In interviews Wednesday, government officials and others provided an account of how various agencies had gleaned bits and pieces of information about the young Nigerian, but failed to pull them together to disrupt his plot. Most of the officials spoke only on the condition that they not be quoted by name.I mean, how common is it for "prominent" Muslim officials to approach the US government warning that their sons might be terrorists? Shouldn't a tip like this be referred to someone who could check it against the NSA's warnings of upcoming attacks? Despite all the work that has been done since 9-11, our ability to prioritize information remains dismal, and communication between agencies is awful. The system still discourages cooperation and rewards fief-building, and these habits are so ingrained that I can't see any way to make the existing agencies work. I think we should abolish the CIA and distribute its elements among the State Department, the FBI, and a new, smaller agency for covert operations. I can't see what good all the secret analysts actually do.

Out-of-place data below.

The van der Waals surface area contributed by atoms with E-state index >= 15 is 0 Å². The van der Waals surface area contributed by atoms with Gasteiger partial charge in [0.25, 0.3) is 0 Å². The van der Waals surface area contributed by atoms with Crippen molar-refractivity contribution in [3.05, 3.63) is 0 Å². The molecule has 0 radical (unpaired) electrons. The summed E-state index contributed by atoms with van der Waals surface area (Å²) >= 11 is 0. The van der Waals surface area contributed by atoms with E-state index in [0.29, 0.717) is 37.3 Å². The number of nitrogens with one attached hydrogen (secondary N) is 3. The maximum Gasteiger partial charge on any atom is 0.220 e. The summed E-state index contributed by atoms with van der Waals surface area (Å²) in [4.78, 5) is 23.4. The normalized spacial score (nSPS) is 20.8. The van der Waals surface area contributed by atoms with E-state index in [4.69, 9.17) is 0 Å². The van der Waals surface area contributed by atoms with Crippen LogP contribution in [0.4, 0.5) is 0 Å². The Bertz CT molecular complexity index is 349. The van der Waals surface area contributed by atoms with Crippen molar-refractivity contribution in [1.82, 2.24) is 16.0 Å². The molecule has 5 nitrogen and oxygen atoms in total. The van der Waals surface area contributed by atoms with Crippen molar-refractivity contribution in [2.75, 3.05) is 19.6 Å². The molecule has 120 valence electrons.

The first sign of a threat came in August, when the National Security Agency, responsible for electronic eavesdropping around the world, intercepted the Qaeda conversations about the mysterious, unidentified Nigerian. That same month, Mr. Abdulmutallab arrived in Yemen and apparently soon began preparing for the Christmas Day attack.Three months later, in November, Mr. Abdulmutallab’s father, a former senior Nigerian government official and a prominent banker, became panicked about his son’s turn to radicalism, according to an interview with a family cousin. The father beseeched Nigerian and American officials to intervene before his son did harm, said the cousin.
Thursday, December 31, 2009
Our national security bureaucracy seems to be completely hopeless: